It’s not racist to suggest that a poor south-east Asian person might be happier as a white man’s slave than they would be working on their own farm because it’s not the being south-east Asian that changes anything. It’s the reality of poverty and the importance of freedom to happiness. If one is sometimes better off as a slave than a free person then it follows that sometimes south-east asian people are better off as slaves to white people.

    What would be racist would be suggesting that south-east Asian people are more likely to be happy as slaves to white people than white people would be as slaves to south-east Asian people.

    South-east Asian slaves are images that tap into the imagery of colonialism and neo-liberalism. In fact, neo-liberalism posits the idea that south-east asian people ARE better off as slaves to white interests than they are working for themselves on their own farms. To confront that kind of moral calculation is not racist, it’s timely and politically interesting. Lake may well fail to develop that theme in any detail but in principle it strikes me as unfair to lambast him for engaging with a timely moral dilemma especially on such poorly thought-out and knee-jerk grounds.

  5. It’s like the blind men and the elephant, isn’t it? Everyone saw what she wanted to see in this book. Hemmens saw it through a post-colonial lens. Smith missed everything in the book but the sex in one of the weirdest reviews I’ve ever read. Clute grabs the elephant’s trunk and sees Gene Wolfe. I focused on the structure of the novel.

    Frankly, I think it’s a compliment to Jay Lake that his novel can be seen in so many different ways — that it is sufficiently rich to contain all these viewpoints (and then some).

  6. Jonathan – I think Hemmens’ remark is profoundly dishonest.

    He moves from enslaving the white male (might be better off) to enslaving a nonwhite male (might be better off) to sex-enslaving a nonwhite female (it is a good thing).

    Shifting terms like that invalidates the entire argument. “might be better off” does not equate to “a good thing”. Given the original conditions of the nonwhite female’s life, it is equally arguable that this slave “might be better off”. This is not to say it is a “good thing.” A “good thing” is a thing that should be done. “Might be better off” refers to the fact that even a thing that should not be done may yield a tolerable outcome.

    Under no circumstances can Green be taken to suggesting that what happened to Green was in any way “a good thing”. It was a bad thing, a thing that should never be done, yet the novel suggests that even after all her bad experiences, Green can legitimately wonder if she might be better off now than if she had remained in her childhood home.

    To suggest that it is possible that good might come out of bad is not to advocate bad or suggest that it is actually good.

    And to suggest that enslaving white/males might be justifiable in a way that nonwhite/females can not be is an exceptionalism to which I take exception. The justification of slavery can not depend on identity politics.

  7. Terry, did you click through to Dan Hemmens’ review? It covers a lot more — the post-colonial bit is just what I quoted.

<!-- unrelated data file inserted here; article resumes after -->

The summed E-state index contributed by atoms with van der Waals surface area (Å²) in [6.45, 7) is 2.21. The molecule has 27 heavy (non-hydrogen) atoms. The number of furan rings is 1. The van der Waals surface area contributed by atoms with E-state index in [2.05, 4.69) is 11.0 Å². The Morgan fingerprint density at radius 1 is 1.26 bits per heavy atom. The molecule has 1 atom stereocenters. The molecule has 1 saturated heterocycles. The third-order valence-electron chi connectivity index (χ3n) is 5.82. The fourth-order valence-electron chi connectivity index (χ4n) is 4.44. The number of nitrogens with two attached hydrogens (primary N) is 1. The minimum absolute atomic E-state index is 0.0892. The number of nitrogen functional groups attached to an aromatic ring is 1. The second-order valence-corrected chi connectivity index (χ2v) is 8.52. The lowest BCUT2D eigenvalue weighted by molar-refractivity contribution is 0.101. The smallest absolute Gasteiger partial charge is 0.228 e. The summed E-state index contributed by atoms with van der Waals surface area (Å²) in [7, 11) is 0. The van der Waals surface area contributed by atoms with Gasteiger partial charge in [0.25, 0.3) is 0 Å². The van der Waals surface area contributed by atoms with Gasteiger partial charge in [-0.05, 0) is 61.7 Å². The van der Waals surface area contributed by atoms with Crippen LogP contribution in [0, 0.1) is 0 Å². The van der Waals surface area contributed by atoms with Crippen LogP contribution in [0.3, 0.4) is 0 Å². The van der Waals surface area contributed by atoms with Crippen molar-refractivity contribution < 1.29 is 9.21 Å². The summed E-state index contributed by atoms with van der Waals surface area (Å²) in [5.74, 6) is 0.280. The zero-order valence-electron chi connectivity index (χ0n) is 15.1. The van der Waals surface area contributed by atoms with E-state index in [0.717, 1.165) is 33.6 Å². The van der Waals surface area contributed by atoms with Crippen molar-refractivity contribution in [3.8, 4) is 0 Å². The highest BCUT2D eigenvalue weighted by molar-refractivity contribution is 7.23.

It does strike me that if Clute is even half-way right about how unreliable Green is, it becomes a very difficult book to talk about. As opposed to, as is already clear, a difficult book to talk about.

  8. I originally said this:

    “Green follows the general trend of Jay’s work over the last several books, as his technical chops continue to improve. This is a solid offering with a strong first person voice. That it didn’t really push my buttons is more on me than on the author. The author more or less did what he was setting out to do, but most of what was being done I didn’t really care about. I’d have preferred it if there were less time spend in the narrator’s childhood and less in her head, but it would not have been the same book at all if those things were true.

    I thought that the related story [at tor.com] was stronger, but both are worth reading.”

    But upon reflection, I think that I was struggling for something positive to say. I think that lacking the external frame (Wolfe’s end-notes and intertextual comments), we can’t really guess at where the narrator is being unreliable so you get comments like this one, from the strange horizons review: “Also she’s eyebrow-raisingly mature for her years.” That may not have been so, if we had better access to woman who’s writing down the story. She tells us that her memories are foggy, but they never seem so. Is she inventing these details from later experience? We can’t tell, because Lake never gives us any clues.

    Also, I think that Smith, while weird, has a good point: all of the sex in this book is wrenchingly _off_, in one way or another, and very little, if any of it, rings true as normal sexuality, other than the basic details of interaction. All of the intention seems a little icky and look-at-this-weird-shit-I’m-writing-innit-sexy.

    All of this said, it’s been months since I read the book, and it could be that it’s just souring in my memory because I’m tired almost to death of fantasy novels focused on too-wise ninja badasses and I kind of wish the genre could get beyond violence and war sometime soon.

  9. Wow. I was directed to this link by the author’s twitter feed. Lake simply stated that the excerpts represented a range of reaction. Let me also say that the the two reasons I read this book were (1) it was part of John Scalzi’s ‘Big Idea’ reading list (not alone sufficient cause for me to purchase it) and (2) that the author has significant experience with cancer.

    I don’t know what is the intended ‘theme’ or the ‘lesson’ of this book, but it certainly doesn’t need to have one. Kyra Smith’s review, which I had read earlier, seems to focus on sex to the exclusion of other elements in the book that are extremely successful – especially the character Endurance. I do, however, agree with Smith about some of Green’s inexplicable perniciousness at the age of three or four.